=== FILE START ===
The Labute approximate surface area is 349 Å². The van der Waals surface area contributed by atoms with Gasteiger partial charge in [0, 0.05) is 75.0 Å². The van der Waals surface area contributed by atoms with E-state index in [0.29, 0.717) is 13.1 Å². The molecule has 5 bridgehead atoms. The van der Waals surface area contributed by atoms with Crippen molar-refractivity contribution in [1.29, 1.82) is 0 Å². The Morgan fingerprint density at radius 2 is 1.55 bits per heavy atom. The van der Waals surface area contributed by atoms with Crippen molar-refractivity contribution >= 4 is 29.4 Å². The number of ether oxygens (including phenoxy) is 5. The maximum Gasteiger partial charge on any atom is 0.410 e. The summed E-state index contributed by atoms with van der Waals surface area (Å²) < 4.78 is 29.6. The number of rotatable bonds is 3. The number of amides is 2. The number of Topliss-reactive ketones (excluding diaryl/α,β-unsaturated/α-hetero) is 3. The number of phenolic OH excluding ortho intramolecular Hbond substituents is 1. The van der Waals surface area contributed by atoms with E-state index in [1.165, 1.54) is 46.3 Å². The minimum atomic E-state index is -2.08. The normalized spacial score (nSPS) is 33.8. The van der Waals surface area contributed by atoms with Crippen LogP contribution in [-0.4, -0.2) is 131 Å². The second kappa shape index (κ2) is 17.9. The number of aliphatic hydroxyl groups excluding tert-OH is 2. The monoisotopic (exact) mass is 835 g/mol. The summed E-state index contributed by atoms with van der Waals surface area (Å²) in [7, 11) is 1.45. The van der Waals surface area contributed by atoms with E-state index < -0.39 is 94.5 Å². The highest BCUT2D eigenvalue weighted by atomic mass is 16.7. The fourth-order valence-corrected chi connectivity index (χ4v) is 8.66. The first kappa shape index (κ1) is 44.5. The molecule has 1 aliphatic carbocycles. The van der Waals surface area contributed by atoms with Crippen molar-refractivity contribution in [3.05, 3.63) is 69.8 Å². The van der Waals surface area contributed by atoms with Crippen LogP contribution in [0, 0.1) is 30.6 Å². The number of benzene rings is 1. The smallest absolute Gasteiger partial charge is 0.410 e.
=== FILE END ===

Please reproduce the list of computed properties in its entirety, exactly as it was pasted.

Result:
The Labute approximate surface area is 349 Å². The van der Waals surface area contributed by atoms with Gasteiger partial charge in [0, 0.05) is 75.0 Å². The van der Waals surface area contributed by atoms with E-state index in [0.29, 0.717) is 13.1 Å². The molecule has 5 bridgehead atoms. The van der Waals surface area contributed by atoms with Crippen molar-refractivity contribution in [1.29, 1.82) is 0 Å². The Morgan fingerprint density at radius 2 is 1.55 bits per heavy atom. The van der Waals surface area contributed by atoms with Crippen molar-refractivity contribution >= 4 is 29.4 Å². The number of ether oxygens (including phenoxy) is 5. The maximum Gasteiger partial charge on any atom is 0.410 e. The summed E-state index contributed by atoms with van der Waals surface area (Å²) < 4.78 is 29.6. The number of rotatable bonds is 3. The number of amides is 2. The number of Topliss-reactive ketones (excluding diaryl/α,β-unsaturated/α-hetero) is 3. The number of phenolic OH excluding ortho intramolecular Hbond substituents is 1. The van der Waals surface area contributed by atoms with E-state index in [1.165, 1.54) is 46.3 Å². The minimum atomic E-state index is -2.08. The normalized spacial score (nSPS) is 33.8. The van der Waals surface area contributed by atoms with Crippen LogP contribution in [-0.4, -0.2) is 131 Å². The second kappa shape index (κ2) is 17.9. The number of aliphatic hydroxyl groups excluding tert-OH is 2. The monoisotopic (exact) mass is 835 g/mol. The summed E-state index contributed by atoms with van der Waals surface area (Å²) in [7, 11) is 1.45. The van der Waals surface area contributed by atoms with E-state index < -0.39 is 94.5 Å². The highest BCUT2D eigenvalue weighted by atomic mass is 16.7. The fourth-order valence-corrected chi connectivity index (χ4v) is 8.66. The first kappa shape index (κ1) is 44.5. The molecule has 1 aliphatic carbocycles. The van der Waals surface area contributed by atoms with Crippen molar-refractivity contribution in [3.05, 3.63) is 69.8 Å². The van der Waals surface area contributed by atoms with Crippen LogP contribution in [0, 0.1) is 30.6 Å². The number of benzene rings is 1. The smallest absolute Gasteiger partial charge is 0.410 e.